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Emerging markets: Rising importance makes crisis less likely

Indian currency notes of different denominations are seen in this file picture illustration taken in Mumbai on April 30, 2012. India raised import taxes on gold and silver on Aug. 13, 2013, as policy makers scrambled to narrow a gaping current account deficit.


Think emerging market economies are two small to worry about? Think again. Think the turbulence within emerging markets is going to affect the global economy? Think again, again.

Okay, that's a lot of thinking. But Ed Yardeni at Yardeni Research makes the point that emerging markets aren't what they used to be: "The last major emerging markets crisis was in 1997, when East Asian economies had a financial meltdown, and again in 1998, when Russia hit the fan. But collectively, they were relatively tiny and had no significant impact on the U.S. and global economies."

He rolls out a few statistics to illustrate his point. In 1995, industrial output in emerging economies lagged developed economies by 29 per cent; it has since flipped around so that output exceeds developed economies by 61 per cent. At the start of 1987, oil demand in the United States, Western Europe and Japan accounted for 55 per cent of the global total; it fell to 41 per cent last year. The share of U.S. merchandise exports to emerging markets has grown from 36 per cent in 1990 to 54 per cent today.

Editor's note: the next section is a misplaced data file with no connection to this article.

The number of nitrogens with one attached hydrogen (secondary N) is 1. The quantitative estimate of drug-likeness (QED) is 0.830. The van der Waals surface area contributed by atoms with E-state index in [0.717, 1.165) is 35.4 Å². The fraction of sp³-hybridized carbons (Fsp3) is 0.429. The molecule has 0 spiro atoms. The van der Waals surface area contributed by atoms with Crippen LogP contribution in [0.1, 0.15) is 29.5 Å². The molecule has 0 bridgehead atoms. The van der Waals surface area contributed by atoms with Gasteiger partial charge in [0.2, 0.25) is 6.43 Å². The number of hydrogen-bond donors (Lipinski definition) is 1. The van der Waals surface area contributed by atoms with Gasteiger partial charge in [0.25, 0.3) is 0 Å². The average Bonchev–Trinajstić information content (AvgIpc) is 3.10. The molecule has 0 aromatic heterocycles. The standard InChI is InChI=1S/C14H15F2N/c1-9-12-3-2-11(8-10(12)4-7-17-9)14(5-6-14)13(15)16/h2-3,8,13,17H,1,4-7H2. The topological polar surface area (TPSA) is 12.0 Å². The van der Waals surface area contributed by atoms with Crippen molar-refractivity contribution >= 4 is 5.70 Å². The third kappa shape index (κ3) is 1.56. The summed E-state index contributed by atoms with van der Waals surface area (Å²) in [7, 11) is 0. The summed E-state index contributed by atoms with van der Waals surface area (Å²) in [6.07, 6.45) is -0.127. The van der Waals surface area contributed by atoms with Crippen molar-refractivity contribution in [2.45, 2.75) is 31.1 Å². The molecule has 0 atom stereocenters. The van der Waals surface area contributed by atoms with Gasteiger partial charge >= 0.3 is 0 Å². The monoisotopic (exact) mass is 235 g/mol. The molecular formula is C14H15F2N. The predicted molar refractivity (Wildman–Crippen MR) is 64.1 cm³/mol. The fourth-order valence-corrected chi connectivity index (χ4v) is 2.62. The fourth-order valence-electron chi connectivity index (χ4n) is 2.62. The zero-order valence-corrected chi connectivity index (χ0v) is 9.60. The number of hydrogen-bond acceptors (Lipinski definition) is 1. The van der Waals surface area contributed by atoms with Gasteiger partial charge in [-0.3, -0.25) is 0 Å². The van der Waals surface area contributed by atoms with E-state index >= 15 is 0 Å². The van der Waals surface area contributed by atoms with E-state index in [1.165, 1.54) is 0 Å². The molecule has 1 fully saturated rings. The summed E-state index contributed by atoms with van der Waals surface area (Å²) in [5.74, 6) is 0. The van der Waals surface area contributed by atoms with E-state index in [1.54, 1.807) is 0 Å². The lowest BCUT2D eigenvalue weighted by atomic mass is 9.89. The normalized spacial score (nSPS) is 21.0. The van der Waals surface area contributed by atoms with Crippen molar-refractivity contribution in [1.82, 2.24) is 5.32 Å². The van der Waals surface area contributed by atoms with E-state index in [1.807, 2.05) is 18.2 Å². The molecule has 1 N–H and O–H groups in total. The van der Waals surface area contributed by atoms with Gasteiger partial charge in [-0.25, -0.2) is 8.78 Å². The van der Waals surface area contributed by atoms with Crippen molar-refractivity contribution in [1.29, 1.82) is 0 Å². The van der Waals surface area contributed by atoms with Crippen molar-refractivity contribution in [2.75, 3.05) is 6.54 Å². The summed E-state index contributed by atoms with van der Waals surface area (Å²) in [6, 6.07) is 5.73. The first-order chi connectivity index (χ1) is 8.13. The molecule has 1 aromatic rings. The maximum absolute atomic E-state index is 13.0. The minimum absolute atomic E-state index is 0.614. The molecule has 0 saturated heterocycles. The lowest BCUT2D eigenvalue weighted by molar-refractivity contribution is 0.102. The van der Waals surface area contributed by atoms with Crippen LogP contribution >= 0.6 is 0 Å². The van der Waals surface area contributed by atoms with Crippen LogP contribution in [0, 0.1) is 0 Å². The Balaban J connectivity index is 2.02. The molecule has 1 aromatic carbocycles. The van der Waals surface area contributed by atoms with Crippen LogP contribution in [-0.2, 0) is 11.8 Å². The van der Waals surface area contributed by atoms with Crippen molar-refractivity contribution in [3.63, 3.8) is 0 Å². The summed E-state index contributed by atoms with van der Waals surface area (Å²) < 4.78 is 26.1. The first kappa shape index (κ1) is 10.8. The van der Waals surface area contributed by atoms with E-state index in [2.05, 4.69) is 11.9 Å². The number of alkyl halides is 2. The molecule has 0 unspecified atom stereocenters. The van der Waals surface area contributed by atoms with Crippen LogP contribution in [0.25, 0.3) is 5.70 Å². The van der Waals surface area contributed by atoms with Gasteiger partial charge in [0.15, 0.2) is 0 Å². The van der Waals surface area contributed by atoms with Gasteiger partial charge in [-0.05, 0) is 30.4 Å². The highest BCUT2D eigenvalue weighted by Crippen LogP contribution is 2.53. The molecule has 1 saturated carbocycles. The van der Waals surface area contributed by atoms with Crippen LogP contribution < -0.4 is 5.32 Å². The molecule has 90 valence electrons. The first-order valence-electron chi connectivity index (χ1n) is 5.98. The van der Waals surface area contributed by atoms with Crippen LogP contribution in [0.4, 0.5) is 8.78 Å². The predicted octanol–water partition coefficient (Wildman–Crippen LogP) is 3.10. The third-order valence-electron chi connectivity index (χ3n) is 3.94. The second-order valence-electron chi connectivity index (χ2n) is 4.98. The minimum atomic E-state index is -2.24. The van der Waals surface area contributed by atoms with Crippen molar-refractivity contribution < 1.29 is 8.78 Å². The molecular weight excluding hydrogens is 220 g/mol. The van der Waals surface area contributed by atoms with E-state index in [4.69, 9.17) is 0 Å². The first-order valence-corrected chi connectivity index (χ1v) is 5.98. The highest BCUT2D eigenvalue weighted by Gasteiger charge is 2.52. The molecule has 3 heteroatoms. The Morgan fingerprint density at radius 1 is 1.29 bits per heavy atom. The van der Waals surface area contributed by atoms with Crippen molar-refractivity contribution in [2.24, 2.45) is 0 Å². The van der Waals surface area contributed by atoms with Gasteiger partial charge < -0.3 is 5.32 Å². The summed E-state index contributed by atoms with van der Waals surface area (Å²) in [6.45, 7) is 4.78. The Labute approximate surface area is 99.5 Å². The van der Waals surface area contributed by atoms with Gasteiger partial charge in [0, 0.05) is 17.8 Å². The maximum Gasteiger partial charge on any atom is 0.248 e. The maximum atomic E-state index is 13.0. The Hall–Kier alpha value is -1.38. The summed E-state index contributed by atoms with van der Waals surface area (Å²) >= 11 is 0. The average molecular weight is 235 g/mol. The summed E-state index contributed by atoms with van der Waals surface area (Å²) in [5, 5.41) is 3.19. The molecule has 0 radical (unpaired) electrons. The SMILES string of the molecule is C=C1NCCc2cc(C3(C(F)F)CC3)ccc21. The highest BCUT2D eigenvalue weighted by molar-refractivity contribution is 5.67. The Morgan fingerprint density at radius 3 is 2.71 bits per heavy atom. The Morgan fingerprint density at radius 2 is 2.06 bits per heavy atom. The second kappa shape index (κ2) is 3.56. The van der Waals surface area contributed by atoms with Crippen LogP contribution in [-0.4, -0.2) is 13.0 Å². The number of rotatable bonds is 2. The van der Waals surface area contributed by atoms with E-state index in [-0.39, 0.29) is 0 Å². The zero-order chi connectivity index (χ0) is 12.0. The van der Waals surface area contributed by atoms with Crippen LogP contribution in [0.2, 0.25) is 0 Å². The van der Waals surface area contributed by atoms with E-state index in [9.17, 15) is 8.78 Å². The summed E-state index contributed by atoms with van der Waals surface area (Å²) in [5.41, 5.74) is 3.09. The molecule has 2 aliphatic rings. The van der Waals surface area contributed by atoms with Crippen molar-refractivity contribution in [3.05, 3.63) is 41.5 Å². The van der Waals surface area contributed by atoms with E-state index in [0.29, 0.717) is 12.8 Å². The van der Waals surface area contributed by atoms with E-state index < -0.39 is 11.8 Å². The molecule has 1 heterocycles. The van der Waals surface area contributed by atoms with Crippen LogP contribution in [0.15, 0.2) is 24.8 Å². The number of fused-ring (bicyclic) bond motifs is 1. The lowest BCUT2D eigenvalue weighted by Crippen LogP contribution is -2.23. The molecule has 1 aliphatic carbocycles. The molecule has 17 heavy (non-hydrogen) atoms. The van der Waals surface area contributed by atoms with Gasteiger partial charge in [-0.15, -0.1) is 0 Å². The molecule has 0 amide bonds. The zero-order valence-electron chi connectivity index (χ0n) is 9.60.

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However, the rising importance of emerging markets to the global economy means that a widespread crisis – and one that spreads to the global economy – is less likely.

"Capital flows aren't likely to dry up to companies operating in emerging markets that are doing more and more business in those economies and the rest of the world," he said. "Therefore, the current emerging markets crisis shouldn't morph into a global contagion and recession. It is likely to remain contained mostly to the EMs that are currently most vulnerable to capital outflows, i.e., the Fragile Five" – referring to Brazil, India, Indonesia, South Africa, and Turkey.

As for the Fragile Five, the impact should be relatively limited and most likely not much more disruptive than the turbulence centred in Europe in recent years – when the problems of Portugal, Italy, Ireland, Greece and Spain (or PIIGS, as they were called at the time) threatened to dismantle the euro zone.

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About the Author
Investing Reporter

David Berman has been writing about business and investing since 1995. He has written for a number of magazines, including Canadian Business and MoneySense. He worked at the Financial Post as an investing writer and daily columnist before moving to the Globe and Mail in 2008. More


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